Composer: George Enescu
Orchestra: Tampere Philharmonic Orchestra
Conductor: Hannu Lintu
Number of Discs: 1 CD
Format: DSF (tracks)
Bit Depth: DSD 64 (2,8 MHz/1 Bit)
Number of channels: 2.0
Size: 2.75 GB
Scan: yes (PDF)
George Enescu – Symphony No. 2 & Chamber Symphony (2015)
George Enescu (1881-1955)
Symphony No. 2, Op. 17
01. I. Vivace ma non troppo 20’09
02. II. Andante giusto 14’27
03. III. Un poco lento, marziale – 4’01
04. IV. Allegro vivace, marziale 14’39
Chamber Symphony for 12 instruments, Op. 33
05. I. Molto moderato, un poco maestoso 5’54
06. II. Allegretto molto 3’54
07. III. Adagio 2’04
08. IV. Allegro molto moderato 3’58
Ondine is pleased to announce the first release of an Enescu cycle with the Tampere Philharmonic Orchestra under the baton of its artistic director Hannu Lintu.
George Enescu is Romania’s most important composer – and one of the most neglected composers of the 20th century.
Artistic director of the Tampere Philharmonic Orchestra since 2009, Hannu Lintu has rapidly been creating an international career and is a sought-after conductor.
Previous work from the Tampere Philharmonic Orchestra, Hannu Lintu and Ondine include Rautavaara’s opera Kaivos (ODE11742) and a recording with works by young Finnish composer Uljas Pulkkis (ODE11762).
There is a pedigreed narrative about the emergence of canonic composers in the eastern half of Europe in the late nineteenth and early twentieth centuries. Like social modernisation, cultural renewal during the nineteenth century was supposedly a response to ideas and practices from the charismatic cultural capitals of Western Europe: an appropriation and then a transformation of modalities developed elsewhere.
And because of this response mode, so it is argued, there was initially an element of ‘forms without substance’ about the process. Then, as this response slowly fused with a developing nationalist commitment, music in these regions found its ‘historical moment’, initially in the Czech lands, and then in Hungary, Poland and Romania. When the conditions were right, significant composers, including Béla Bartók, Karol Szymanowski and George Enescu, appeared on cue.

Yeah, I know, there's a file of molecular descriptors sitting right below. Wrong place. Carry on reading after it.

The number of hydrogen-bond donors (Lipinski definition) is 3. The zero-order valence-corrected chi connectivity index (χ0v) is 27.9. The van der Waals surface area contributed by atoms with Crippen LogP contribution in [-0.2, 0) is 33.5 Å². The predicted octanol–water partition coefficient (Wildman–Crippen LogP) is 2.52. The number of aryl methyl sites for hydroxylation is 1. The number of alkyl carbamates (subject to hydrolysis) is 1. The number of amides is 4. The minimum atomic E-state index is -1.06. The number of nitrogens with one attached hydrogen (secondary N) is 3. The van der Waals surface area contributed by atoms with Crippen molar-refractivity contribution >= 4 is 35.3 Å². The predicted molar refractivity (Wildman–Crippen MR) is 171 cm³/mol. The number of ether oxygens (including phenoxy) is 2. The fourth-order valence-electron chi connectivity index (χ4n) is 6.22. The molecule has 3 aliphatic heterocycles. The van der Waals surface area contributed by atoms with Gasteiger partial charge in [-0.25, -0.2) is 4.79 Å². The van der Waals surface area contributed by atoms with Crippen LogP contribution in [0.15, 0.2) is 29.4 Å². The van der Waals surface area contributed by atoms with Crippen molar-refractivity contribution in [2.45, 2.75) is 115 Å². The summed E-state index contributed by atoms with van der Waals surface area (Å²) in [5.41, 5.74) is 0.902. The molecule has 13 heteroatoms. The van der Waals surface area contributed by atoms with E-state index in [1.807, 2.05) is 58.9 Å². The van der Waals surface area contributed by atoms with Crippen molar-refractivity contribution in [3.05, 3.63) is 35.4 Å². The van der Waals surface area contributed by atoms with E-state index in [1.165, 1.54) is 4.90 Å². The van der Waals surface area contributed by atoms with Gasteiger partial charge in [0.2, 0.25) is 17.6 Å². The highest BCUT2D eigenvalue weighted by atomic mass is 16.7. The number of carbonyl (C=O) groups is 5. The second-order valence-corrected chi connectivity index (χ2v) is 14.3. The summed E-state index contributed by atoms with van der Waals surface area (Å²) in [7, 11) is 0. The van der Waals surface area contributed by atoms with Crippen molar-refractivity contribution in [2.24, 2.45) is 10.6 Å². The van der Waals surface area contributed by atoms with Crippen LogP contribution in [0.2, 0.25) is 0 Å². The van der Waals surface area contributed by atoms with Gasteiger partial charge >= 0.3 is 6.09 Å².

George Enescu is best remembered for his evergreen Roumanian Rhapsody No. 1, but most of his music has taken a long time to enter the western repertoire. Because the Symphony No. 2 in A major and the Chamber Symphony for 12 instruments have been treated to a handful of recordings, they are perhaps more familiar to listeners than most of his works, though limited availability still keeps them from a wider audience. That’s why Hannu Lintu’s recording of these works for Ondine is an important contribution to the catalog, because his clear and cogent readings with the Tampere Philharmonic Orchestra have the potential to establish these pieces outside Romania. Enescu’s youthful energy, gift for memorable thems, and lush post-Romantic orchestration in the style of Richard Strauss make the Symphony No. 2 an engaging piece that listeners will immediately appreciate. The Chamber Symphony was Enescu’s last composition, left incomplete because of a stroke, so the work was finished by Marcel Mihalovici. It is somewhat less ingratiating because of its serious mood and comparatively thin textures, but its lyrical lines and coherent development make it accessible. Ondine’s recording of the symphony is spacious and vibrant, and all the details of the score are presented in gorgeous colors. However, the sound of the Chamber Symphony is dry and close to the instruments, making its sonorities sharp and austere. ~~AllMusic Review by Blair Sanderson
BBC Music Magazine
There are other good versions of this sumptuous work [the Second Symphony]…but this new Finnish account is at least their equal in impetus and recorded sound…Lintu and his players sympathetically expound [the Chamber Symphony], at once elegiac and exploratory…At once cosmopolitan and nostalgically Romanian, this is a little masterpiece.
[the Second Symphony is] expressively elusive, for sure, and in style somewhat backward-looking, but find its scoring nicely judged and not at all congested. The Tampere players seem to relish repertoire that sounds both familiar and unfamiliar. Hannu Lintu directs sympathetic performances